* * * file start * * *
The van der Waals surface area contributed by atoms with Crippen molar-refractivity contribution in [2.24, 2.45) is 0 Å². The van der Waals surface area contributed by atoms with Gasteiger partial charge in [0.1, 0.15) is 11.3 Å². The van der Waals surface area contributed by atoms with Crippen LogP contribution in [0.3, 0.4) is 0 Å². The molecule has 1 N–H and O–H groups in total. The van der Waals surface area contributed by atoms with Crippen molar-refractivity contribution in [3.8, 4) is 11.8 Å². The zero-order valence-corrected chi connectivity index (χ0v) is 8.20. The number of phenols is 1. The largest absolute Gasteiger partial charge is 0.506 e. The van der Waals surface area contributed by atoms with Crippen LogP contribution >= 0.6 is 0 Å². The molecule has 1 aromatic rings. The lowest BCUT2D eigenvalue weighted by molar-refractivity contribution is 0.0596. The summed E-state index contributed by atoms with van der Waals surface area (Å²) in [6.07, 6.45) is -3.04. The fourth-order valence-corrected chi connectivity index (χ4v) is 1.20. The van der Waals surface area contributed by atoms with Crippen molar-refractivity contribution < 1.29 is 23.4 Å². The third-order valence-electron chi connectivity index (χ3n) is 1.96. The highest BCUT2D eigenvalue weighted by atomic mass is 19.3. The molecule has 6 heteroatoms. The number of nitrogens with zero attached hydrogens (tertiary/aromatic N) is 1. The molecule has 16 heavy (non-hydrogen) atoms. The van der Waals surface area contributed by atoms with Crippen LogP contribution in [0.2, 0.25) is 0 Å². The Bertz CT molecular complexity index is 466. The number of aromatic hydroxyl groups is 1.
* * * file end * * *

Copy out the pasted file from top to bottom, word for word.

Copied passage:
The van der Waals surface area contributed by atoms with Crippen molar-refractivity contribution in [2.24, 2.45) is 0 Å². The van der Waals surface area contributed by atoms with Gasteiger partial charge in [0.1, 0.15) is 11.3 Å². The van der Waals surface area contributed by atoms with Crippen LogP contribution in [0.3, 0.4) is 0 Å². The molecule has 1 N–H and O–H groups in total. The van der Waals surface area contributed by atoms with Crippen molar-refractivity contribution in [3.8, 4) is 11.8 Å². The zero-order valence-corrected chi connectivity index (χ0v) is 8.20. The number of phenols is 1. The largest absolute Gasteiger partial charge is 0.506 e. The van der Waals surface area contributed by atoms with Crippen LogP contribution >= 0.6 is 0 Å². The molecule has 1 aromatic rings. The lowest BCUT2D eigenvalue weighted by molar-refractivity contribution is 0.0596. The summed E-state index contributed by atoms with van der Waals surface area (Å²) in [6.07, 6.45) is -3.04. The fourth-order valence-corrected chi connectivity index (χ4v) is 1.20. The van der Waals surface area contributed by atoms with Crippen molar-refractivity contribution < 1.29 is 23.4 Å². The third-order valence-electron chi connectivity index (χ3n) is 1.96. The highest BCUT2D eigenvalue weighted by atomic mass is 19.3. The molecule has 6 heteroatoms. The number of nitrogens with zero attached hydrogens (tertiary/aromatic N) is 1. The molecule has 16 heavy (non-hydrogen) atoms. The van der Waals surface area contributed by atoms with Crippen LogP contribution in [0.2, 0.25) is 0 Å². The Bertz CT molecular complexity index is 466. The number of aromatic hydroxyl groups is 1.